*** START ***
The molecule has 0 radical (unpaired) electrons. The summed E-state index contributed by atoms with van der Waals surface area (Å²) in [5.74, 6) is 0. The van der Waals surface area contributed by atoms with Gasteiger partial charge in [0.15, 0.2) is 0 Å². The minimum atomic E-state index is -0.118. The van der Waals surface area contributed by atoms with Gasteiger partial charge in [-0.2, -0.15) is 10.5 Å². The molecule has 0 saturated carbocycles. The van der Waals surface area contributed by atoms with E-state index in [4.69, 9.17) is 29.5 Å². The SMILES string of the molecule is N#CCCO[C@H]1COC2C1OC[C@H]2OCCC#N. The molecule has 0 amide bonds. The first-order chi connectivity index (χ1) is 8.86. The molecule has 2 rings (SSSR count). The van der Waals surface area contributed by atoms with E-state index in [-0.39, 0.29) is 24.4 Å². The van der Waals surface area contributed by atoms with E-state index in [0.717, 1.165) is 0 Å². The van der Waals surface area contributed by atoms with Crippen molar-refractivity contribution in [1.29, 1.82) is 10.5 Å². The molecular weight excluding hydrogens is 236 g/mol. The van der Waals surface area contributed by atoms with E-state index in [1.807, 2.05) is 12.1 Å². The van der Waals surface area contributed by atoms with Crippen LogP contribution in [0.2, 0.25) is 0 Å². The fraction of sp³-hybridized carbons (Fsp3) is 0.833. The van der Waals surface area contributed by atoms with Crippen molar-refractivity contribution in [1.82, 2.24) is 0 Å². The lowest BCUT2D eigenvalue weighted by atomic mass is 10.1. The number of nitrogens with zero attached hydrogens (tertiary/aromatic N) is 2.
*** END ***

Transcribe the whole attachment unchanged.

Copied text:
The molecule has 0 radical (unpaired) electrons. The summed E-state index contributed by atoms with van der Waals surface area (Å²) in [5.74, 6) is 0. The van der Waals surface area contributed by atoms with Gasteiger partial charge in [0.15, 0.2) is 0 Å². The minimum atomic E-state index is -0.118. The van der Waals surface area contributed by atoms with Gasteiger partial charge in [-0.2, -0.15) is 10.5 Å². The molecule has 0 saturated carbocycles. The van der Waals surface area contributed by atoms with E-state index in [4.69, 9.17) is 29.5 Å². The SMILES string of the molecule is N#CCCO[C@H]1COC2C1OC[C@H]2OCCC#N. The molecule has 0 amide bonds. The first-order chi connectivity index (χ1) is 8.86. The molecule has 2 rings (SSSR count). The van der Waals surface area contributed by atoms with E-state index in [-0.39, 0.29) is 24.4 Å². The van der Waals surface area contributed by atoms with E-state index in [0.717, 1.165) is 0 Å². The van der Waals surface area contributed by atoms with Crippen molar-refractivity contribution in [1.29, 1.82) is 10.5 Å². The molecular weight excluding hydrogens is 236 g/mol. The van der Waals surface area contributed by atoms with E-state index in [1.807, 2.05) is 12.1 Å². The van der Waals surface area contributed by atoms with Crippen LogP contribution in [0.2, 0.25) is 0 Å². The fraction of sp³-hybridized carbons (Fsp3) is 0.833. The van der Waals surface area contributed by atoms with Crippen molar-refractivity contribution in [1.82, 2.24) is 0 Å². The lowest BCUT2D eigenvalue weighted by atomic mass is 10.1. The number of nitrogens with zero attached hydrogens (tertiary/aromatic N) is 2.